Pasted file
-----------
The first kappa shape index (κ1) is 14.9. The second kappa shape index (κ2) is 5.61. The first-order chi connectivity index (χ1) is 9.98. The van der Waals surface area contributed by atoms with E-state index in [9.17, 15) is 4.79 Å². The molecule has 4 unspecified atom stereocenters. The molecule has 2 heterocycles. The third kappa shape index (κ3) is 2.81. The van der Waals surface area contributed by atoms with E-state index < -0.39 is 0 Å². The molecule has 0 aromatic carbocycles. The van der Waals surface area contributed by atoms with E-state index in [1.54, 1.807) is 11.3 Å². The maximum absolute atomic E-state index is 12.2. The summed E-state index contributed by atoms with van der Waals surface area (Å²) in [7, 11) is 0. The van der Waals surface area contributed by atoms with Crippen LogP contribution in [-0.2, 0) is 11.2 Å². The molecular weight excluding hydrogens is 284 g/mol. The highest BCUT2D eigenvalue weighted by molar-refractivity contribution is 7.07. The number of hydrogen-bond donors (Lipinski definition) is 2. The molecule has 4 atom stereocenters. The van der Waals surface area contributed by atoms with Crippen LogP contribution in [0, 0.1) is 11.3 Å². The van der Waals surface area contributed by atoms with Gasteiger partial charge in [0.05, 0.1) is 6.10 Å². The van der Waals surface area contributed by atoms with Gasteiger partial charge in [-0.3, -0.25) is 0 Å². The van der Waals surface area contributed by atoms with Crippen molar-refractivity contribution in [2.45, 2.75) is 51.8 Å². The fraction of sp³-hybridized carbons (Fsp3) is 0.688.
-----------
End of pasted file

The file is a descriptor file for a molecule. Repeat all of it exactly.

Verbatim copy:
The first kappa shape index (κ1) is 14.9. The second kappa shape index (κ2) is 5.61. The first-order chi connectivity index (χ1) is 9.98. The van der Waals surface area contributed by atoms with E-state index in [9.17, 15) is 4.79 Å². The molecule has 4 unspecified atom stereocenters. The molecule has 2 heterocycles. The third kappa shape index (κ3) is 2.81. The van der Waals surface area contributed by atoms with E-state index < -0.39 is 0 Å². The molecule has 0 aromatic carbocycles. The van der Waals surface area contributed by atoms with E-state index in [1.54, 1.807) is 11.3 Å². The maximum absolute atomic E-state index is 12.2. The summed E-state index contributed by atoms with van der Waals surface area (Å²) in [7, 11) is 0. The van der Waals surface area contributed by atoms with Crippen LogP contribution in [-0.2, 0) is 11.2 Å². The molecular weight excluding hydrogens is 284 g/mol. The highest BCUT2D eigenvalue weighted by molar-refractivity contribution is 7.07. The number of hydrogen-bond donors (Lipinski definition) is 2. The molecule has 4 atom stereocenters. The van der Waals surface area contributed by atoms with Crippen LogP contribution in [0, 0.1) is 11.3 Å². The van der Waals surface area contributed by atoms with Gasteiger partial charge in [0.05, 0.1) is 6.10 Å². The van der Waals surface area contributed by atoms with Gasteiger partial charge in [-0.3, -0.25) is 0 Å². The van der Waals surface area contributed by atoms with Crippen molar-refractivity contribution in [2.45, 2.75) is 51.8 Å². The fraction of sp³-hybridized carbons (Fsp3) is 0.688.